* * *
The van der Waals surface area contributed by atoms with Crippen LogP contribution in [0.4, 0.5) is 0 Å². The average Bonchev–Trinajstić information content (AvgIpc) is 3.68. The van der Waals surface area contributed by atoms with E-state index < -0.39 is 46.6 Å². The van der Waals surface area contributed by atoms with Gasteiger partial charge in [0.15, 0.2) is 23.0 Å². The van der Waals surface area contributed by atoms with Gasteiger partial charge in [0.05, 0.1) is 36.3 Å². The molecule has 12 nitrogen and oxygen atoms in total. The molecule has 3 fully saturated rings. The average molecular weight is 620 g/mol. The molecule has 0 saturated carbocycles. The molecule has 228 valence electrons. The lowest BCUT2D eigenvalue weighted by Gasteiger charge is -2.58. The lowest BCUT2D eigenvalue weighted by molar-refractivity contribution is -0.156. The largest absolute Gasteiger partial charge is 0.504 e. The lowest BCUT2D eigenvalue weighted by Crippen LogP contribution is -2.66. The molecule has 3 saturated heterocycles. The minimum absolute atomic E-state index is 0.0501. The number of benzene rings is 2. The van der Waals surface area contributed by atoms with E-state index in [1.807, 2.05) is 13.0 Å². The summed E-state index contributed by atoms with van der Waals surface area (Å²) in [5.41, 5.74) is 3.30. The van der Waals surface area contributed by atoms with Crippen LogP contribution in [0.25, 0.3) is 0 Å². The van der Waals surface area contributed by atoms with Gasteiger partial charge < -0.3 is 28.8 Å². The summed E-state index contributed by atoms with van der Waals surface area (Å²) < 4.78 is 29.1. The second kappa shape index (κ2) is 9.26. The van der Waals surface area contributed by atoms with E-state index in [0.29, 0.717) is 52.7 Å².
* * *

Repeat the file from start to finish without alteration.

The van der Waals surface area contributed by atoms with Crippen LogP contribution in [0.4, 0.5) is 0 Å². The average Bonchev–Trinajstić information content (AvgIpc) is 3.68. The van der Waals surface area contributed by atoms with E-state index < -0.39 is 46.6 Å². The van der Waals surface area contributed by atoms with Gasteiger partial charge in [0.15, 0.2) is 23.0 Å². The van der Waals surface area contributed by atoms with Gasteiger partial charge in [0.05, 0.1) is 36.3 Å². The molecule has 12 nitrogen and oxygen atoms in total. The molecule has 3 fully saturated rings. The average molecular weight is 620 g/mol. The molecule has 0 saturated carbocycles. The molecule has 228 valence electrons. The lowest BCUT2D eigenvalue weighted by Gasteiger charge is -2.58. The lowest BCUT2D eigenvalue weighted by molar-refractivity contribution is -0.156. The largest absolute Gasteiger partial charge is 0.504 e. The lowest BCUT2D eigenvalue weighted by Crippen LogP contribution is -2.66. The molecule has 3 saturated heterocycles. The minimum absolute atomic E-state index is 0.0501. The number of benzene rings is 2. The van der Waals surface area contributed by atoms with E-state index in [1.807, 2.05) is 13.0 Å². The summed E-state index contributed by atoms with van der Waals surface area (Å²) in [5.41, 5.74) is 3.30. The van der Waals surface area contributed by atoms with Crippen LogP contribution in [0.25, 0.3) is 0 Å². The van der Waals surface area contributed by atoms with Gasteiger partial charge < -0.3 is 28.8 Å². The summed E-state index contributed by atoms with van der Waals surface area (Å²) < 4.78 is 29.1. The second kappa shape index (κ2) is 9.26. The van der Waals surface area contributed by atoms with E-state index in [0.29, 0.717) is 52.7 Å².